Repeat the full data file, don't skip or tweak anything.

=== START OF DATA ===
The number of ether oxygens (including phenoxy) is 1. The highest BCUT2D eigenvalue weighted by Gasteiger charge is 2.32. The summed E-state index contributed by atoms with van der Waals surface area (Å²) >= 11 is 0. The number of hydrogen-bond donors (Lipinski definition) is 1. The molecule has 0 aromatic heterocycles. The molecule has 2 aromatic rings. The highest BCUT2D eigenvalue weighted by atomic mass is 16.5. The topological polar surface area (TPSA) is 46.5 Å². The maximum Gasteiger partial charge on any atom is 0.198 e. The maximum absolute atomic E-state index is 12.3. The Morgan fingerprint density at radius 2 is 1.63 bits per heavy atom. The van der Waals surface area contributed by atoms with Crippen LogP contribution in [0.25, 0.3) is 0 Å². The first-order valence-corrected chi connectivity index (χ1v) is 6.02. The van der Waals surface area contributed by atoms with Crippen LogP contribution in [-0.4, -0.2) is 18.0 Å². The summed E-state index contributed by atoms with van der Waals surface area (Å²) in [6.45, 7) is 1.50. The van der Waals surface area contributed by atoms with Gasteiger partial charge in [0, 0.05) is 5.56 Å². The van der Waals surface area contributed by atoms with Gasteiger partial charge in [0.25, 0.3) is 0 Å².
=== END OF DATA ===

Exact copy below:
The number of ether oxygens (including phenoxy) is 1. The highest BCUT2D eigenvalue weighted by Gasteiger charge is 2.32. The summed E-state index contributed by atoms with van der Waals surface area (Å²) >= 11 is 0. The number of hydrogen-bond donors (Lipinski definition) is 1. The molecule has 0 aromatic heterocycles. The molecule has 2 aromatic rings. The highest BCUT2D eigenvalue weighted by atomic mass is 16.5. The topological polar surface area (TPSA) is 46.5 Å². The maximum Gasteiger partial charge on any atom is 0.198 e. The maximum absolute atomic E-state index is 12.3. The Morgan fingerprint density at radius 2 is 1.63 bits per heavy atom. The van der Waals surface area contributed by atoms with Crippen LogP contribution in [0.25, 0.3) is 0 Å². The first-order valence-corrected chi connectivity index (χ1v) is 6.02. The van der Waals surface area contributed by atoms with Crippen LogP contribution in [-0.4, -0.2) is 18.0 Å². The summed E-state index contributed by atoms with van der Waals surface area (Å²) in [6.45, 7) is 1.50. The van der Waals surface area contributed by atoms with Gasteiger partial charge in [0, 0.05) is 5.56 Å². The van der Waals surface area contributed by atoms with Gasteiger partial charge in [0.25, 0.3) is 0 Å².